In Albertstrasse, for example, there is a maker of violin bows and chin rests at number nine and a maker of zithers at number 23. Neither have showy shop fronts - but they do sell to the world. Invariably, manufacturers in the town talk of the importance of high quality.
"We have more than 100 manufacturers of musical instruments," says Frank Bilz, who does much of the marketing for the town's industry.
"Most of them are very small workshops with father, son and mother doing the book-keeping - that's 80% of them. The other 20% are very small to medium-sized companies. And some of them are bigger, with 150 up to 300 employees."
You get a sense from the town that tradition matters - these are not people who swerve to meet the latest fad.
Bjorn Stoll, for example, learnt to make double basses from his father, but in previous generations, the Stolls made strings for basses rather than the complete instruments.
"My grand-grand-grand-grandfather started in 1835 making strings for instruments," he says. "My grandfather made strings and my father was the first bass maker."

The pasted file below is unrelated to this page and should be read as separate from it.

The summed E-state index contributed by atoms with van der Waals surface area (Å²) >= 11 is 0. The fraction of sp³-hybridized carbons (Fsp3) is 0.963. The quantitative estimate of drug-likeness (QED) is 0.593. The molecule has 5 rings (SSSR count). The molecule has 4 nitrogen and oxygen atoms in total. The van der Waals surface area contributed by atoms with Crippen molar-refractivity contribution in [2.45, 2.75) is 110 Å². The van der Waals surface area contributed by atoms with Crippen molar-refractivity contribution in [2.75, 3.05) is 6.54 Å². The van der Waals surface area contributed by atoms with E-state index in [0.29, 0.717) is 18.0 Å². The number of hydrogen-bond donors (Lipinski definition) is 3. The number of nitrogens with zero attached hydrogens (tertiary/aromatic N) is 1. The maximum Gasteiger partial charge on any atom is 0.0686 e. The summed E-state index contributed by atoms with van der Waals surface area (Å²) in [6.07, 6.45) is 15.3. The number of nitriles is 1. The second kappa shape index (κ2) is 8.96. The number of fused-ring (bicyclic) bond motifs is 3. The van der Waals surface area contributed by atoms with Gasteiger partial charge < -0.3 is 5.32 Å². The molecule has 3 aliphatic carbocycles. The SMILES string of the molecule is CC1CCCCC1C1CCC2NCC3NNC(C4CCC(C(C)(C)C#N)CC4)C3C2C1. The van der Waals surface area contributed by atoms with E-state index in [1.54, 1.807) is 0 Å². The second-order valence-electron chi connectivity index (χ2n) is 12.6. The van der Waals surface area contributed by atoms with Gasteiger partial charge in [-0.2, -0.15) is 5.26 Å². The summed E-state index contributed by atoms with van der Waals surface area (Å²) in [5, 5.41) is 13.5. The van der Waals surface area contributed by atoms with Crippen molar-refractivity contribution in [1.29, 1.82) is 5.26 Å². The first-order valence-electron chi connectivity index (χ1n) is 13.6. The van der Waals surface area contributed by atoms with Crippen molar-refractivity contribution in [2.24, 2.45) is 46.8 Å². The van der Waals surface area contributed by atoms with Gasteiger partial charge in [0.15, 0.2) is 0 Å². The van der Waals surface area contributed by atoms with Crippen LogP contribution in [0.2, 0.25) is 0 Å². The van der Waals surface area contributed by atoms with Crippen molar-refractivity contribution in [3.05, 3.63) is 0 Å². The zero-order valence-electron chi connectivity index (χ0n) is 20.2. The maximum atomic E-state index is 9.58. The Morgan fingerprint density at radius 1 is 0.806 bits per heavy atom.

Or take the case of Voigt Brass, set up by Juergen Voigt in 1988. He started learning to play the trombone at the age of 10, and then, at the age of 14, how to make one from his uncle.
He worked for 20 years for a bigger manufacturer, and then, in 1988, he decided to set up on his own at home. Today, he still gets his hands dirty in the workshop but the business is run by his daughter, Kerstin, the ninth generation in the trombone trade.
"It's in my blood," she says.
The business has expanded from the Voigt home to a workshop on the edge of town, but the methodology remains the same: rely on human skill and manual dexterity. There has been investment in machinery and also an embrace of the internet as a sales tool, but it remains a high-skill manual operation.
How can such companies and their old-fashioned ways compete with China?
Kerstin Voigt accepts that China can mass produce cheaply, but says her company gets its edge because it tailors instruments to the needs of musicians. If someone wants a particular mouthpiece, that's what they get.